The nuts and bolts of Daniel Sarafian’s “choke-the-goose” on TUF Brazil

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Daniel Sarafian (in white shorts) fighting Renée Forte / Photo: UFC publicity

In the third episode of  TUF Brazil, which hit the airwaves in Brazil this past Sunday, Vitor Belfort’s Green Team doubled their lead over the Blue Team coached by Wanderlei Silva, and now the score stands at 2-0. And the best part, the latest point came by way of some slick Jiu-Jitsu, as the GRACIEMAG.com team always hopes it will.

In the bout wrapping up the Sunday program on Rede Globo channel, Daniel Sarafian was categorical in dispatching Renée Forte. Daniel dominated the action in the first round, landing solid strikes and kicks. Now in the second stanza he did a good job of defending takedowns and managed to take Renée’s back, where he finished him with a choke.

PROPS FROM KNOCKOUT ARTIST JUNIOR CIGANO

“If it had been in the UFC, the move would have been awarded knockout of the night,” remarked visiting commentator Junior Cigano, the UFC heavyweight champion who has been left without a challenger since Alistair Overeem’s getting flagged for steroids.

Referee Mario Yamasaki raises Daniel Sarafian's arm. Photo: UFC publicity

Now, Vitor Belfort’s Green Team has two fighters through to the semifinals: Godofredo Pepey at featherweight and Daniel Sarafian at middleweight.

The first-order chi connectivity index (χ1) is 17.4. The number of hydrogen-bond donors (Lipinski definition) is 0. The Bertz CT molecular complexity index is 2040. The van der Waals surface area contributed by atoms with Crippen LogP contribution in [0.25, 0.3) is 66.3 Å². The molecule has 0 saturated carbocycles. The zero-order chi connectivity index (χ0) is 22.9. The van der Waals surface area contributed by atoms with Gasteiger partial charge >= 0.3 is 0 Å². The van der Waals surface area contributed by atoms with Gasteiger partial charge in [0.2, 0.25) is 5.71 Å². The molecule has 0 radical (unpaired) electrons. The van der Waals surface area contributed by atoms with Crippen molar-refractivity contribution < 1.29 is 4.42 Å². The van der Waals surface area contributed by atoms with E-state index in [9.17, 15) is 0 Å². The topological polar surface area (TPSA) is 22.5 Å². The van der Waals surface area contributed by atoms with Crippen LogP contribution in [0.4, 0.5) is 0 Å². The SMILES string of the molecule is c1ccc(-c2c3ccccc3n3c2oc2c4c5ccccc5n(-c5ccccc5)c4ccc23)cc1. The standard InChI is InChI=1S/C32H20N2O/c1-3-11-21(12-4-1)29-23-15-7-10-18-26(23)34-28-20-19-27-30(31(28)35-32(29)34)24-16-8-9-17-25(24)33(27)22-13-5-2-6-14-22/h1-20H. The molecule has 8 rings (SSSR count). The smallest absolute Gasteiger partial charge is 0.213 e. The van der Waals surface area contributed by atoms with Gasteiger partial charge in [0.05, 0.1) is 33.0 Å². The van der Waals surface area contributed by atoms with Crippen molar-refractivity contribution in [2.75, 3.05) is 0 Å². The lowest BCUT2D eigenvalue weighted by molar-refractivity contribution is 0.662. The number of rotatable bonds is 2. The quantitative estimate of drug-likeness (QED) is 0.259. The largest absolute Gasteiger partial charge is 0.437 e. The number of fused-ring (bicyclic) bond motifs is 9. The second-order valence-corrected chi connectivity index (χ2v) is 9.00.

What didn’t garner much attention, though, is that the move Daniel Sarafian used wasn’t your run-of-the-mill rear-naked choke, but a “esgana ganso,” or choke-the-goose—a sort of rear-naked choke without a hand behind the head—, coined by Grandmaster Carlson Gracie, Belfort’s teacher.

We called on another of Carlson’s students to explain the move for average viewers.

“When he took the back and sunk that choke, he realized that if he tried to bring the other arm around behind the head he’d lose it or give Renée Forte a chance to put his chin on his chest and defend,” explained Osiris Maia, one of Carlson’s hundred black belts. “So he went for the choke-the-goose, which is the name for the rear-naked choke without the arm behind the head. The pressure is in the wrist, and you pull the opponent’s head against your chest, unlike a rear-naked choke, where the pressure comes from the forearm.”

To watch the complete fight between Daniel Sarafian and Renée Forte on TUF Brazil, click here.

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